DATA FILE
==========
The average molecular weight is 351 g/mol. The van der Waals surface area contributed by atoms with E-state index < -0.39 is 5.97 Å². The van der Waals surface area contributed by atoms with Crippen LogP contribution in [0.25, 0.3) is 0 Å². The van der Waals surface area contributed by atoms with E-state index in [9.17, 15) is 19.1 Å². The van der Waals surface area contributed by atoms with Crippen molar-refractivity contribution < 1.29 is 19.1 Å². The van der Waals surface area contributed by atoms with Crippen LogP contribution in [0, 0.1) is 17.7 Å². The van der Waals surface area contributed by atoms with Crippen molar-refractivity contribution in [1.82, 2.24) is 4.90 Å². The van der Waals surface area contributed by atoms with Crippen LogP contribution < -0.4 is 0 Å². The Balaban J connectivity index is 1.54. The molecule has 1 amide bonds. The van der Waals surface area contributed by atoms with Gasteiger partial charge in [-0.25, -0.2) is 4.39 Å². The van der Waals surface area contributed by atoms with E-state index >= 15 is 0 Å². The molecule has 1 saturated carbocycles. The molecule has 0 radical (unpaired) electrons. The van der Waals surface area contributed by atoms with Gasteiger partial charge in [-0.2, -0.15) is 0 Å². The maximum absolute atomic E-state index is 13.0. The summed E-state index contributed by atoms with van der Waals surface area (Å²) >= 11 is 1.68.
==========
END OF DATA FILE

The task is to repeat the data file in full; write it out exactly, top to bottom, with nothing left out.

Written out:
The average molecular weight is 351 g/mol. The van der Waals surface area contributed by atoms with E-state index < -0.39 is 5.97 Å². The van der Waals surface area contributed by atoms with Crippen LogP contribution in [0.25, 0.3) is 0 Å². The van der Waals surface area contributed by atoms with E-state index in [9.17, 15) is 19.1 Å². The van der Waals surface area contributed by atoms with Crippen molar-refractivity contribution < 1.29 is 19.1 Å². The van der Waals surface area contributed by atoms with Crippen LogP contribution in [0, 0.1) is 17.7 Å². The van der Waals surface area contributed by atoms with Crippen molar-refractivity contribution in [1.82, 2.24) is 4.90 Å². The van der Waals surface area contributed by atoms with Crippen LogP contribution < -0.4 is 0 Å². The Balaban J connectivity index is 1.54. The molecule has 1 amide bonds. The van der Waals surface area contributed by atoms with Gasteiger partial charge in [-0.25, -0.2) is 4.39 Å². The van der Waals surface area contributed by atoms with E-state index >= 15 is 0 Å². The molecule has 1 saturated carbocycles. The molecule has 0 radical (unpaired) electrons. The van der Waals surface area contributed by atoms with Gasteiger partial charge in [-0.2, -0.15) is 0 Å². The maximum absolute atomic E-state index is 13.0. The summed E-state index contributed by atoms with van der Waals surface area (Å²) >= 11 is 1.68.